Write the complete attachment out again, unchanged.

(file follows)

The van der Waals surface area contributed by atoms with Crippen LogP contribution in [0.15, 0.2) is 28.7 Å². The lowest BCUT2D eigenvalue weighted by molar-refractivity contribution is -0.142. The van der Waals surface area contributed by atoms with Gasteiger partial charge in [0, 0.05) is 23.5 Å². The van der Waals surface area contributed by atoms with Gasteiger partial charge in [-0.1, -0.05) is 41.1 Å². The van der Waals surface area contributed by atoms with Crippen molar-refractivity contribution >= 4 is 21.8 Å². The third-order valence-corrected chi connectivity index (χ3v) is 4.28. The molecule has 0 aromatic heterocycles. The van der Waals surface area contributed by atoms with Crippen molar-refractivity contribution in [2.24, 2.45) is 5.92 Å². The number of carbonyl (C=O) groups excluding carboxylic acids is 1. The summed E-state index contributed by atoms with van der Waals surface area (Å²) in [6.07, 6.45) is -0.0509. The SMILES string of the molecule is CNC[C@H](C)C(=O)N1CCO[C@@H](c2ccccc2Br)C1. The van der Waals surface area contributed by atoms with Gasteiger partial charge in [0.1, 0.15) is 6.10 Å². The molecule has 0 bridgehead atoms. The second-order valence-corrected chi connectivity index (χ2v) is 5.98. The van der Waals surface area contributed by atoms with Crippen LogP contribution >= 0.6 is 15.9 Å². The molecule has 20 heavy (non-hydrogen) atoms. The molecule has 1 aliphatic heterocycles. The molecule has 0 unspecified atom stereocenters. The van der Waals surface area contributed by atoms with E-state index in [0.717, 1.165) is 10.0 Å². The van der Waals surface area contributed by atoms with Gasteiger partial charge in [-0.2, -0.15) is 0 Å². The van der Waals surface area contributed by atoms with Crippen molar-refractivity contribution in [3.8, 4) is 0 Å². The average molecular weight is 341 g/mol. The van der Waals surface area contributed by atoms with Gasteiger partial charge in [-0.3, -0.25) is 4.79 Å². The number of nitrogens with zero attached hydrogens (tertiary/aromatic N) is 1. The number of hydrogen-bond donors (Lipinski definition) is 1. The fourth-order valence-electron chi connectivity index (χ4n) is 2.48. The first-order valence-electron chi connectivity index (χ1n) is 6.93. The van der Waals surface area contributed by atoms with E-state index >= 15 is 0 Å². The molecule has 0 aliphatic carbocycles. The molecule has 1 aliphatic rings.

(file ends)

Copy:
The van der Waals surface area contributed by atoms with Crippen LogP contribution in [0.15, 0.2) is 28.7 Å². The lowest BCUT2D eigenvalue weighted by molar-refractivity contribution is -0.142. The van der Waals surface area contributed by atoms with Gasteiger partial charge in [0, 0.05) is 23.5 Å². The van der Waals surface area contributed by atoms with Gasteiger partial charge in [-0.1, -0.05) is 41.1 Å². The van der Waals surface area contributed by atoms with Crippen molar-refractivity contribution >= 4 is 21.8 Å². The third-order valence-corrected chi connectivity index (χ3v) is 4.28. The molecule has 0 aromatic heterocycles. The van der Waals surface area contributed by atoms with Crippen molar-refractivity contribution in [2.24, 2.45) is 5.92 Å². The number of carbonyl (C=O) groups excluding carboxylic acids is 1. The summed E-state index contributed by atoms with van der Waals surface area (Å²) in [6.07, 6.45) is -0.0509. The SMILES string of the molecule is CNC[C@H](C)C(=O)N1CCO[C@@H](c2ccccc2Br)C1. The van der Waals surface area contributed by atoms with Gasteiger partial charge in [0.1, 0.15) is 6.10 Å². The molecule has 0 bridgehead atoms. The second-order valence-corrected chi connectivity index (χ2v) is 5.98. The van der Waals surface area contributed by atoms with Crippen LogP contribution >= 0.6 is 15.9 Å². The molecule has 20 heavy (non-hydrogen) atoms. The molecule has 1 aliphatic heterocycles. The molecule has 0 unspecified atom stereocenters. The van der Waals surface area contributed by atoms with E-state index in [0.717, 1.165) is 10.0 Å². The van der Waals surface area contributed by atoms with Gasteiger partial charge in [-0.2, -0.15) is 0 Å². The van der Waals surface area contributed by atoms with Crippen molar-refractivity contribution in [3.8, 4) is 0 Å². The average molecular weight is 341 g/mol. The van der Waals surface area contributed by atoms with Gasteiger partial charge in [-0.3, -0.25) is 4.79 Å². The number of nitrogens with zero attached hydrogens (tertiary/aromatic N) is 1. The number of hydrogen-bond donors (Lipinski definition) is 1. The fourth-order valence-electron chi connectivity index (χ4n) is 2.48. The first-order valence-electron chi connectivity index (χ1n) is 6.93. The van der Waals surface area contributed by atoms with E-state index >= 15 is 0 Å². The molecule has 0 aliphatic carbocycles. The molecule has 1 aliphatic rings.